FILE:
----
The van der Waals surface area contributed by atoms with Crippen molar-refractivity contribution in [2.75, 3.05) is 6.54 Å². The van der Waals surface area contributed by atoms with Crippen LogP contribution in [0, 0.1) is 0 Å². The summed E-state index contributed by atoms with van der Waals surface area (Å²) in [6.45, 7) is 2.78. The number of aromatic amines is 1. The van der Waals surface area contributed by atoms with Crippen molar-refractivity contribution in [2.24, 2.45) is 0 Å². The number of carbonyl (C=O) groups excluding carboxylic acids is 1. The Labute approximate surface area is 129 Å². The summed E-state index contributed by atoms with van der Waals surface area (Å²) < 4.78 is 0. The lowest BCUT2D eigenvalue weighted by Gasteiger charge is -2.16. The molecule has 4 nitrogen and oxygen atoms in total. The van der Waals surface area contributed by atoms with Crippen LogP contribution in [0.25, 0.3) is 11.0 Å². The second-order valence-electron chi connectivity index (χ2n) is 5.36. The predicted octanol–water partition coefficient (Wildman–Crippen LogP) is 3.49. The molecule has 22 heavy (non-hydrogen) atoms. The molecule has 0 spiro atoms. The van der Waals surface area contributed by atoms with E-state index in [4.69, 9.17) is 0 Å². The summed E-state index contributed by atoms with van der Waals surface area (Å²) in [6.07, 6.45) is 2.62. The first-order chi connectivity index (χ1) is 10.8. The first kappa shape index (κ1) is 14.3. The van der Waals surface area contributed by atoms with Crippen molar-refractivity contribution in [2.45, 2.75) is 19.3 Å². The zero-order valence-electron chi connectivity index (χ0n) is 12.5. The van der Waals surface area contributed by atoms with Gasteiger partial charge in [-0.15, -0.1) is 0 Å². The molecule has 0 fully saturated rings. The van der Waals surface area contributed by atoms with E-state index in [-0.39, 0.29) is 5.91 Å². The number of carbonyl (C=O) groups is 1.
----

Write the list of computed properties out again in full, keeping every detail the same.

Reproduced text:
The van der Waals surface area contributed by atoms with Crippen molar-refractivity contribution in [2.75, 3.05) is 6.54 Å². The van der Waals surface area contributed by atoms with Crippen LogP contribution in [0, 0.1) is 0 Å². The summed E-state index contributed by atoms with van der Waals surface area (Å²) in [6.45, 7) is 2.78. The number of aromatic amines is 1. The van der Waals surface area contributed by atoms with Crippen molar-refractivity contribution in [2.24, 2.45) is 0 Å². The number of carbonyl (C=O) groups excluding carboxylic acids is 1. The Labute approximate surface area is 129 Å². The summed E-state index contributed by atoms with van der Waals surface area (Å²) < 4.78 is 0. The lowest BCUT2D eigenvalue weighted by Gasteiger charge is -2.16. The molecule has 4 nitrogen and oxygen atoms in total. The van der Waals surface area contributed by atoms with Crippen LogP contribution in [0.25, 0.3) is 11.0 Å². The second-order valence-electron chi connectivity index (χ2n) is 5.36. The predicted octanol–water partition coefficient (Wildman–Crippen LogP) is 3.49. The molecule has 22 heavy (non-hydrogen) atoms. The molecule has 0 spiro atoms. The van der Waals surface area contributed by atoms with E-state index in [4.69, 9.17) is 0 Å². The summed E-state index contributed by atoms with van der Waals surface area (Å²) in [6.07, 6.45) is 2.62. The first-order chi connectivity index (χ1) is 10.8. The first kappa shape index (κ1) is 14.3. The van der Waals surface area contributed by atoms with Crippen molar-refractivity contribution in [2.45, 2.75) is 19.3 Å². The zero-order valence-electron chi connectivity index (χ0n) is 12.5. The van der Waals surface area contributed by atoms with Gasteiger partial charge in [-0.15, -0.1) is 0 Å². The molecule has 0 fully saturated rings. The van der Waals surface area contributed by atoms with E-state index in [-0.39, 0.29) is 5.91 Å². The number of carbonyl (C=O) groups is 1.